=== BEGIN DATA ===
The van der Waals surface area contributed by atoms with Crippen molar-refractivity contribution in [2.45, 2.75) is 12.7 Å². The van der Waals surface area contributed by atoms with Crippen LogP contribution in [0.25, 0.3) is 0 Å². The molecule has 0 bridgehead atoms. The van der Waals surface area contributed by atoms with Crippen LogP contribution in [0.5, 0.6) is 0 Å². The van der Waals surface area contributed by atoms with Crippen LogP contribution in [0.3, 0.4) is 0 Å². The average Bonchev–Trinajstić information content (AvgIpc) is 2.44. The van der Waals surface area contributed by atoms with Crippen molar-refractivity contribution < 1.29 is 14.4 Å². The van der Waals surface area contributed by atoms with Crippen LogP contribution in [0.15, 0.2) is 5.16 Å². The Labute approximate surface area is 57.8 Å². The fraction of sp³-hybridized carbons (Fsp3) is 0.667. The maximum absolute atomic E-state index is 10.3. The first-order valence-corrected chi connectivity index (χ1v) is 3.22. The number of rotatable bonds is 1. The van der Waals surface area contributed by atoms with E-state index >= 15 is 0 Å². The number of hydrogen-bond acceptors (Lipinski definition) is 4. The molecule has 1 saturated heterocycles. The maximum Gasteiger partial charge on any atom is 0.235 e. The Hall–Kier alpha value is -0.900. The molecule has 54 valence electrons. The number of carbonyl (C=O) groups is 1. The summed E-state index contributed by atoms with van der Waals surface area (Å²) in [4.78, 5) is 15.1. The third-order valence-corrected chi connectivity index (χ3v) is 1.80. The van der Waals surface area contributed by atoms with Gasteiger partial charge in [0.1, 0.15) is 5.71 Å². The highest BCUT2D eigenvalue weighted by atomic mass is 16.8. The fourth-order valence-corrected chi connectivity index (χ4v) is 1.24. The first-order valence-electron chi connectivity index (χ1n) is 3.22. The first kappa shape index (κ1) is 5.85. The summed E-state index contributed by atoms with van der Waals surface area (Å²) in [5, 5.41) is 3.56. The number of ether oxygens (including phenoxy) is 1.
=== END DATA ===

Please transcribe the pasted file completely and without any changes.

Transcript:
The van der Waals surface area contributed by atoms with Crippen molar-refractivity contribution in [2.45, 2.75) is 12.7 Å². The van der Waals surface area contributed by atoms with Crippen LogP contribution in [0.25, 0.3) is 0 Å². The molecule has 0 bridgehead atoms. The van der Waals surface area contributed by atoms with Crippen LogP contribution in [0.5, 0.6) is 0 Å². The van der Waals surface area contributed by atoms with Crippen LogP contribution in [0.3, 0.4) is 0 Å². The average Bonchev–Trinajstić information content (AvgIpc) is 2.44. The van der Waals surface area contributed by atoms with Crippen molar-refractivity contribution < 1.29 is 14.4 Å². The van der Waals surface area contributed by atoms with Crippen LogP contribution in [0.15, 0.2) is 5.16 Å². The Labute approximate surface area is 57.8 Å². The fraction of sp³-hybridized carbons (Fsp3) is 0.667. The maximum absolute atomic E-state index is 10.3. The first-order valence-corrected chi connectivity index (χ1v) is 3.22. The number of rotatable bonds is 1. The van der Waals surface area contributed by atoms with E-state index >= 15 is 0 Å². The number of hydrogen-bond acceptors (Lipinski definition) is 4. The molecule has 1 saturated heterocycles. The maximum Gasteiger partial charge on any atom is 0.235 e. The Hall–Kier alpha value is -0.900. The molecule has 54 valence electrons. The number of carbonyl (C=O) groups is 1. The summed E-state index contributed by atoms with van der Waals surface area (Å²) in [4.78, 5) is 15.1. The third-order valence-corrected chi connectivity index (χ3v) is 1.80. The van der Waals surface area contributed by atoms with Gasteiger partial charge in [0.1, 0.15) is 5.71 Å². The highest BCUT2D eigenvalue weighted by atomic mass is 16.8. The fourth-order valence-corrected chi connectivity index (χ4v) is 1.24. The first-order valence-electron chi connectivity index (χ1n) is 3.22. The first kappa shape index (κ1) is 5.85. The summed E-state index contributed by atoms with van der Waals surface area (Å²) in [5, 5.41) is 3.56. The number of ether oxygens (including phenoxy) is 1.